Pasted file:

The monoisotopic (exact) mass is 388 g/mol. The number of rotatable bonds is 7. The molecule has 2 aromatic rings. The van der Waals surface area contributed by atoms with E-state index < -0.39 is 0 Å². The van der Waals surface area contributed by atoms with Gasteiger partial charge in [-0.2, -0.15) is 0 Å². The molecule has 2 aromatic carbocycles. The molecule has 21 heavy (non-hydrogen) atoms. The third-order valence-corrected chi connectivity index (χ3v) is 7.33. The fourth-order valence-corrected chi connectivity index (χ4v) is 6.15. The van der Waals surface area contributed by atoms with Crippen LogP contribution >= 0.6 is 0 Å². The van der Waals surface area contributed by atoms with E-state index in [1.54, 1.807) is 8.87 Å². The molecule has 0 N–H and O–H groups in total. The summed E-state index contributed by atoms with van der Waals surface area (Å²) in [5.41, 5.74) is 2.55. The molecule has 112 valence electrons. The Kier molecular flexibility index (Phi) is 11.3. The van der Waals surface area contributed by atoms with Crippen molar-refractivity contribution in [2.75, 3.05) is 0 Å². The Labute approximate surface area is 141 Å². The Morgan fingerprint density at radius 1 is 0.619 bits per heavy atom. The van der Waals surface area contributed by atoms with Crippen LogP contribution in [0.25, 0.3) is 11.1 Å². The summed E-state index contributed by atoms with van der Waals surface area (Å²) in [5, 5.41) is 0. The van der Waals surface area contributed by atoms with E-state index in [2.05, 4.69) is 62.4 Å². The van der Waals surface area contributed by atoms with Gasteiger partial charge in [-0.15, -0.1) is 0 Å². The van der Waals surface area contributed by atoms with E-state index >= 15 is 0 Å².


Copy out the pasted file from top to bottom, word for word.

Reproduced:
The monoisotopic (exact) mass is 388 g/mol. The number of rotatable bonds is 7. The molecule has 2 aromatic rings. The van der Waals surface area contributed by atoms with E-state index < -0.39 is 0 Å². The van der Waals surface area contributed by atoms with Gasteiger partial charge in [-0.2, -0.15) is 0 Å². The molecule has 2 aromatic carbocycles. The molecule has 21 heavy (non-hydrogen) atoms. The third-order valence-corrected chi connectivity index (χ3v) is 7.33. The fourth-order valence-corrected chi connectivity index (χ4v) is 6.15. The van der Waals surface area contributed by atoms with Crippen LogP contribution >= 0.6 is 0 Å². The van der Waals surface area contributed by atoms with E-state index in [1.54, 1.807) is 8.87 Å². The molecule has 0 N–H and O–H groups in total. The summed E-state index contributed by atoms with van der Waals surface area (Å²) in [5.41, 5.74) is 2.55. The molecule has 112 valence electrons. The Kier molecular flexibility index (Phi) is 11.3. The van der Waals surface area contributed by atoms with Crippen molar-refractivity contribution in [2.75, 3.05) is 0 Å². The Labute approximate surface area is 141 Å². The Morgan fingerprint density at radius 1 is 0.619 bits per heavy atom. The van der Waals surface area contributed by atoms with Crippen LogP contribution in [0.25, 0.3) is 11.1 Å². The summed E-state index contributed by atoms with van der Waals surface area (Å²) in [5, 5.41) is 0. The van der Waals surface area contributed by atoms with E-state index in [2.05, 4.69) is 62.4 Å². The van der Waals surface area contributed by atoms with Gasteiger partial charge in [-0.15, -0.1) is 0 Å². The van der Waals surface area contributed by atoms with E-state index >= 15 is 0 Å².